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 News Briefs

NEWS BRIEFS Nov-19-2012

By Catholic News Service


Maryknoller dismissed from priesthood for supporting women's ordination

WASHINGTON (CNS) - The Vatican Congregation for the Doctrine of the Faith has dismissed Roy Bourgeois from the priesthood because of his participation in the invalid ordination of a woman and "a simulated Mass," the Maryknoll Fathers and Brothers announced Nov. 19. The order said in a statement the canonical dismissal came Oct. 4. Citing Bourgeois' participation in the invalid ordination in Lexington, Ky., Aug. 9, 2008, the Maryknoll statement said, "With patience, the Holy See and the Maryknoll Society have encouraged his reconciliation with the Catholic Church." Bourgeois could not be immediately reached for comment. "Instead, Mr. Bourgeois chose to campaign against the teachings of the Catholic Church in secular and non-Catholic venues," the statement said. "This was done without the permission of the local U.S. Catholic bishops and while ignoring the sensitivities of the faithful across the country. Disobedience and preaching against the teaching of the Catholic Church about women's ordination led to his excommunication, dismissal and laicization." The church holds that it has no authority to ordain women. The Maryknoll statement said, "Mr. Bourgeois freely chose his views and actions, and all the members of the Maryknoll Society are saddened at the failure of reconciliation. With this parting, the Maryknoll Society warmly thanks Roy Bourgeois for his service to mission and all members wish him well in his personal life."

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New Jersey Catholics come together to transcend historic storm's impact

TRENTON, N.J. (CNS) -- In the weeks since Hurricane Sandy waged her relentless 48-hour assault along the mid-Atlantic shoreline, carving a swath of devastation throughout and beyond the four-county Diocese of Trenton, the Catholic community has answered back in faith and solidarity. "Priests and parishioners, first responders and volunteers, community leaders and ordinary citizens, old and young alike have reached deep into their hearts and souls to care about and for one another," Trenton Bishop David M. O'Connell said in a reflection published in The Monitor, the diocesan newspaper. "I believe it is the grace of our Lord Jesus Christ alive and at work in our diocese," he said about response to the need created by Sandy. The Trenton Diocese's two shore counties -- Ocean and Monmouth -- suffered some of the worst devastation, mobilizing hundreds of thousands of people into relief work on behalf of the victims and bring them together to proclaim their unwavering belief that there is always hope with God. Even as their own power was gone, communications crippled and staffs suffering staggering personal losses of homes and property, dozens of shore parishes opened their doors to serve as shelters from the storm, to share food and warmth where it could be found, and to partner with groups like the Red Cross and local fire departments to collect desperately needed items for local residents. On Nov. 15, the diocese's Department of Pastoral Care announced it would host a "day of consolation" Dec. 8 for those in bereavement ministry and for those affected by hurricane Sandy.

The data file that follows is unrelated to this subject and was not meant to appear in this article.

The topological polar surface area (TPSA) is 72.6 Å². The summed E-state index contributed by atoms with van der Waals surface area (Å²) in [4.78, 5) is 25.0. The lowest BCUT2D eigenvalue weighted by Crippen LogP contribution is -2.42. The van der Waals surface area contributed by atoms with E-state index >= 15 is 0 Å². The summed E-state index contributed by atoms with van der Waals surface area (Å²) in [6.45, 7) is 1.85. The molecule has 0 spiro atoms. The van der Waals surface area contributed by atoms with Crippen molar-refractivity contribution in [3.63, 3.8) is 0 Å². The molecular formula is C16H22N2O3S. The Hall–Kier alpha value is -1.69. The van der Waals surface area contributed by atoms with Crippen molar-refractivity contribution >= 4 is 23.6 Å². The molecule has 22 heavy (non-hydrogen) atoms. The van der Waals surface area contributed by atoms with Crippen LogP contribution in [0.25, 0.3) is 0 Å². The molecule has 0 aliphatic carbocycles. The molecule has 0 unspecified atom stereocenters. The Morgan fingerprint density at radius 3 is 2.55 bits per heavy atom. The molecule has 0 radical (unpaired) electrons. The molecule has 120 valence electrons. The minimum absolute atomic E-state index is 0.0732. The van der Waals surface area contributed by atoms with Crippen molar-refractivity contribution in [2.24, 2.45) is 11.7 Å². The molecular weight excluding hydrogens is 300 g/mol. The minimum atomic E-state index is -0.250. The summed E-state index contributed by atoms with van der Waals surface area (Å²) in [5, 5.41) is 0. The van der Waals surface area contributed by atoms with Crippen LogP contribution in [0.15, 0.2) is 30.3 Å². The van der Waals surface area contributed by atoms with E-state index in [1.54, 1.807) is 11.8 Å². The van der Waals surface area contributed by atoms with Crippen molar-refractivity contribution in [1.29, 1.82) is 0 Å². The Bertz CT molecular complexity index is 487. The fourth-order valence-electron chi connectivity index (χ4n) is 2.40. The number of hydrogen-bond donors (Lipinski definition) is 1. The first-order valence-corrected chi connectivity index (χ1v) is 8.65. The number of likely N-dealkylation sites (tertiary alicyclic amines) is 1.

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Boston 'parish collaboratives' seen as best use for limited resources

BRAINTREE, Mass. (CNS) -- A pastoral plan approved by Boston Cardinal Sean P. O'Malley calls for the Boston Archdiocese to organize its 288 parishes into approximately 135 groups called "parish collaboratives." Led by one pastor, a group of priests, deacons and lay ecclesial ministers, called a pastoral team, would provide pastoral services to parishes in the collaborative. Under the plan, each parish in the collaborative group will maintain its separate identity and retain control of its own property and assets. Cardinal O'Malley said the new pastoral plan comes in response to current challenges faced by the Catholic Church in Boston, and could change if those realities improve. He approved the plan Nov. 15. Called "Disciples in Mission," the plan identified parishes' main challenges: declining Mass attendance, shrinking numbers of priests and trained laity, and an increasing number of parishes unable to sustain themselves financially.

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Catholic high school band relishes chance to perform in Macy's parade

NASHVILLE, Tenn. (CNS) -- Ever since Kenley Cadena picked up a flute to perform in the band at her Catholic grade school in Nashville, she knew what she wanted to do. "I wanted to be at the top," she said. "Ever since then it's been a passion, and I love it so much." On Nov. 22, Cadena and fellow members of the Father Ryan High School Marching Band will be at the very top, performing the highest profile gig of their lives -- at the Macy's Thanksgiving Day Parade in New York City. The band will perform in the holiday kickoff tradition, in front of an estimated 3 million live spectators, for the first time in school history. Father Ryan was one of only 11 marching bands selected to participate out of more than 150 applicants from around the country. Interviewed before their New York trip, Cadena and her band mates were laser-focused on perfecting their 1-minute, 15-second Macy's routine, which will be taped live and broadcast into millions of homes on Thanksgiving morning. In addition to the choreographed routine performed for the television cameras, the Father Ryan band will be entertaining the crowds as they march through the streets of Manhattan.